Joe: I’ll keep this part short to keep the interview interesting because people don’t really need to know about my long background, but I’m 20+ years in marketing. Kraft, Campbell’s, advertising, and my last job was as Director of Marketing Communications for a publicly traded medical device company. When they were bought by an Indian company, I went out of my own 5 years, and surprisingly, we still have a home, so something’s working.

 

Meghan: Woo-hoo!

 

Joe: Yeah, something’s working, and I’m excited about your new enterprise.

 

Meghan: Thank you. Speaking of making it all about them, Joe has a free gift for you, so we’ll get into that later, but I want to pick Joe’s brain a little bit here. Marketing communications is applicable in medical product development at any stage, so let’s see. If a company is early stage, and they’re pitching for investments, I know a lot of mistakes are made, and things are done wrong. What are some things that they can do to avoid making these mistakes, or what are some tips that you have for that type of marketing communications?

 

Joe: Because I have the great big group, I get a lot of unsolicited email, most of its welcome, but when I get an email from someone saying, hey Joe, do you know anybody with money, we’re doing a raise? That’s just not the right question to ask. It’s not because it would require me to use my personal capital with someone to say, I trust what Bill is doing. I’ve read the plan, I understand the strategy, I think it’s good, and therefore I’m bringing it to you. As opposed to, hey, some guy asked me for money, I know you’re rich, so would you talk to him? It’s like, are you kidding? No one would do that.

 

One mistake that I see over and over and over again, is hey, you know me, I’m doing something, I need money, can you help? You’re influencers, like me, need more than that to feel good about using what capital we have with our network to introduce you. Perhaps a better question, or better way to frame things, is to, again, what’s in it for me? Help me understand what you’re doing that’s unique that would excite someone who might be interested in investing in you. That doesn’t mean load me down with features and benefits, it means … I’ll share this antidote.

 

I met a fellow at a networking event, and I was playing the role of interviewer. I interviewed him, and was talking about his innovation which I learned was something that only 3 players in the market were doing, anything related to it. I said, “Why should we care about yours?” He said, “Well, they haven’t touched this product in 60 years, and for them it’s an afterthought.” These are J&J major companies, this is a small division. He found one way to make that product better, and then he approached J&J and others and said, “Here’s something that I’ve worked on, and it can be the innovation that you haven’t invested in.” All 3 of the major players, each of them have a 1/3 of the market, are interested in potentially working with him, buying him out, distributing it, replacing their product.

 

He came up with a unique problem to solve that was not being met by current products, it already has CPT code, he already has strategic backing from major companies. That frankly is the first private investment I’ve ever made in a medical device. I’ve happily told a dozen of my quote/unquote rich friends, if you’re looking to invest in medical devices, I have one that I was willing to put my money behind. That says a lot more than, I know a guy who built a thing and needs some money, do you want to talk to him?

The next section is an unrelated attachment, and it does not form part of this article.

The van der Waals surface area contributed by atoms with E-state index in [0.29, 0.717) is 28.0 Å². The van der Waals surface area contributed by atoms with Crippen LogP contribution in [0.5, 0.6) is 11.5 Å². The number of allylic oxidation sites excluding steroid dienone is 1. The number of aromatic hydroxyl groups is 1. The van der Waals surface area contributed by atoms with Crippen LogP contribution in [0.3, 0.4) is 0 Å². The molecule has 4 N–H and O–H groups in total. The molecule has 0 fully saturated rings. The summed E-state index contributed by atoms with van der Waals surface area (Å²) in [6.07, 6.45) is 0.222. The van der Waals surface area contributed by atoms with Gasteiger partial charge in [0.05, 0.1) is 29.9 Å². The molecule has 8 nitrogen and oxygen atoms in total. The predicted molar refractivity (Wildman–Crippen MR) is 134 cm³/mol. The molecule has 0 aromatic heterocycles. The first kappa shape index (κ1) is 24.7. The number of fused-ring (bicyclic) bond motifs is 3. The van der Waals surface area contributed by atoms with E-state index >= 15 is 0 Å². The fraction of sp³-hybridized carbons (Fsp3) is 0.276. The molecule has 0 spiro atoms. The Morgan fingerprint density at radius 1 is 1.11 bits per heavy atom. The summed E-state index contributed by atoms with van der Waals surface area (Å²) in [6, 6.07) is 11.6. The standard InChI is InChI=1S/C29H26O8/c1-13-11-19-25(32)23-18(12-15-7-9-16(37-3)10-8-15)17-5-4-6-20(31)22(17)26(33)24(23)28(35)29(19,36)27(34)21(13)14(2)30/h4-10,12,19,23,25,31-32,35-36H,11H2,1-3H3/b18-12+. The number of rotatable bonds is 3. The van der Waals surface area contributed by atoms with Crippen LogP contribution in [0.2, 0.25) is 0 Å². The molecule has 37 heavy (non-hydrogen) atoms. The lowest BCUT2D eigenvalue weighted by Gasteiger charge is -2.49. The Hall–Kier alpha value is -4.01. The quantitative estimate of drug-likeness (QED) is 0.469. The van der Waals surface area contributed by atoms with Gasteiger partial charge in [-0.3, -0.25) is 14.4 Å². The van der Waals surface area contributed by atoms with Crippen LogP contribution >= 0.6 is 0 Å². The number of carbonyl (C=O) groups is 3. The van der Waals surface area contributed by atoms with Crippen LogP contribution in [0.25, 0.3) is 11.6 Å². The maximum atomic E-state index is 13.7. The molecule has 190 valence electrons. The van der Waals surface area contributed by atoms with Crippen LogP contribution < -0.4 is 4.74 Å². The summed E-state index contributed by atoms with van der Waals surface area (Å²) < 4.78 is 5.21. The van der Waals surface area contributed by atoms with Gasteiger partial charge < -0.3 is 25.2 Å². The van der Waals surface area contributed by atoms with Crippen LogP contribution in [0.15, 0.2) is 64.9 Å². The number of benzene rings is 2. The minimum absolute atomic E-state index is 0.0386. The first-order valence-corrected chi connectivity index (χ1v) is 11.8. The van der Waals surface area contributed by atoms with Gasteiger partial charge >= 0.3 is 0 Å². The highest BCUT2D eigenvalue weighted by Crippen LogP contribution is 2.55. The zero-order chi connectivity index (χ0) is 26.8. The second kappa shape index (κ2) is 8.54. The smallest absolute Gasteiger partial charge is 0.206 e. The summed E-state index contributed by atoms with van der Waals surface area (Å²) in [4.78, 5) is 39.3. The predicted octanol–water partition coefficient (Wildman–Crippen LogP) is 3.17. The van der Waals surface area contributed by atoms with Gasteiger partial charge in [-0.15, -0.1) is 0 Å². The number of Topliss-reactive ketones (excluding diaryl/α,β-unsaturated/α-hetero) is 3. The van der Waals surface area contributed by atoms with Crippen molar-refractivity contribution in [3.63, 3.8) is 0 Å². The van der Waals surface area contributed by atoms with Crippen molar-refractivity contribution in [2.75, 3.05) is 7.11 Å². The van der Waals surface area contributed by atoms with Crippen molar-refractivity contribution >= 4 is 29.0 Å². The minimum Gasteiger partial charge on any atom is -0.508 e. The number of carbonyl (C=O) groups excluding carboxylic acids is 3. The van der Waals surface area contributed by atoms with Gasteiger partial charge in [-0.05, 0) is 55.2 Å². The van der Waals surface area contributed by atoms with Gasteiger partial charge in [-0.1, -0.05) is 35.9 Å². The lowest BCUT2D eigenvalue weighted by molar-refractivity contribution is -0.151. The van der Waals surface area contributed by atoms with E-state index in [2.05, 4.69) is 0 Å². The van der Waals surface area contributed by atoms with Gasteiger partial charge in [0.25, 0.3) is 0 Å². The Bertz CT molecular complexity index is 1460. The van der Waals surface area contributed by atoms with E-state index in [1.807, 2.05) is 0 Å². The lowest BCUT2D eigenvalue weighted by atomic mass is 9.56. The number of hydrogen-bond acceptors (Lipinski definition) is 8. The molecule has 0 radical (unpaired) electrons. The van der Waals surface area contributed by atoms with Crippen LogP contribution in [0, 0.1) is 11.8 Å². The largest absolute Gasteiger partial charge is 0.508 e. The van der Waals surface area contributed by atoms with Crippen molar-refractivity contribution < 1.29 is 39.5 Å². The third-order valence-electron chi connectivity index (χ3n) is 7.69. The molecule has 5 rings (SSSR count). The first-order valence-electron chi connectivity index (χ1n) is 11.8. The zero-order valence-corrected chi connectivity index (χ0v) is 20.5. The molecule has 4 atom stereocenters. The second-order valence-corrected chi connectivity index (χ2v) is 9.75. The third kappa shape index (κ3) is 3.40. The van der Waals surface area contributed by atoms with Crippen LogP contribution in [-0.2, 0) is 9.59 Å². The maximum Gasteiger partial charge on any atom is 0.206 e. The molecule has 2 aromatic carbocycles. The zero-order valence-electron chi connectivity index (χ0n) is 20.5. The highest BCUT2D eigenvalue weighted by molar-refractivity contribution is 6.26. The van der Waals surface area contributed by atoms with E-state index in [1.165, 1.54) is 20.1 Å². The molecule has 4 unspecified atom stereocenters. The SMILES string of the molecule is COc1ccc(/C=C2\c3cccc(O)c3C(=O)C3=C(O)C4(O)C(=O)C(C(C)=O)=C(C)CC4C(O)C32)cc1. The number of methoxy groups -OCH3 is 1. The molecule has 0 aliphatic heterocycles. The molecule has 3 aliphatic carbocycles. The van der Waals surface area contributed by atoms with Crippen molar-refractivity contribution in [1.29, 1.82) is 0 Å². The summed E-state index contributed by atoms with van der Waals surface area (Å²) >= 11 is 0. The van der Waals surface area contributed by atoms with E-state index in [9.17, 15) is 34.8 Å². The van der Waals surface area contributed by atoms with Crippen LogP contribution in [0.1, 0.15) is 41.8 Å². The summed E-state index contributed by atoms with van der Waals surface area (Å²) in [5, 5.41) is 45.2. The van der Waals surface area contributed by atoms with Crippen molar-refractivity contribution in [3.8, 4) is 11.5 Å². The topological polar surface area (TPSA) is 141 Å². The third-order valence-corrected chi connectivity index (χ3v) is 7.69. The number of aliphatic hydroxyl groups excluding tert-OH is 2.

Meghan: Yeah, it does….well good. What about later on in development, or when they’re mapping out their sales launch? What marketing tips do you have then?

 

Joe: Everything is storytelling really. Once again I’ll say, what’s in for me, the reader of your website, the listener to your phone call, to your pitch. Frame things in a way that we understand what your primary benefit is, and why we should be able to believe that you can uniquely deliver on it. Help us understand what the competitive frame is. If you’re launching in the US, really anywhere, but especially the US, we’re going to need to know who’s going to pay, so be very familiar with reimbursement. In fact, having a conversation with someone like Beth Brooks over decision drivers about reimbursement before you get too far down your product development is critical, so you can see if there’s going to be a market of people who can actually afford the thing that you are building.

 

Meghan: Mm-hmm (affirmative).

 

Joe: If it’s a brand new concept, there may not be a reimbursement code for it. If it’s a thing to replace something that’s already in the market, why should someone switch from what they’re doing to what you have? Is the benefit so incremental that they’re willing to go through purchasing, and GPO’s, HMO’s, the whole gamut of organizations that go into these vary complex decisions about who is going to be a buyer for you. I’m sure there’s a follow-up to the question, I’ve kind of rambled myself into a little corner.

 

Meghan: I think you answered it pretty well. The next one I want to ask about, is someone that has their product on the market, and I know sometimes with medical devices communication needs to be pretty clear with the claims that the device is making. What advice do you have on that?

 

Joe: I’m a bit of a broken record really here. It shouldn’t surprise you that since I start with communication, that I advise my clients to do the same. I need to hear a really, crisp understanding of who the target is, and what problem they presently have, and how you’re going to solve it, and why I should believe you, before I’ll even take a client. That story has to be very easy to glean from a quick glance at a website, or we’ve all heard the term elevator pitch, they’re important.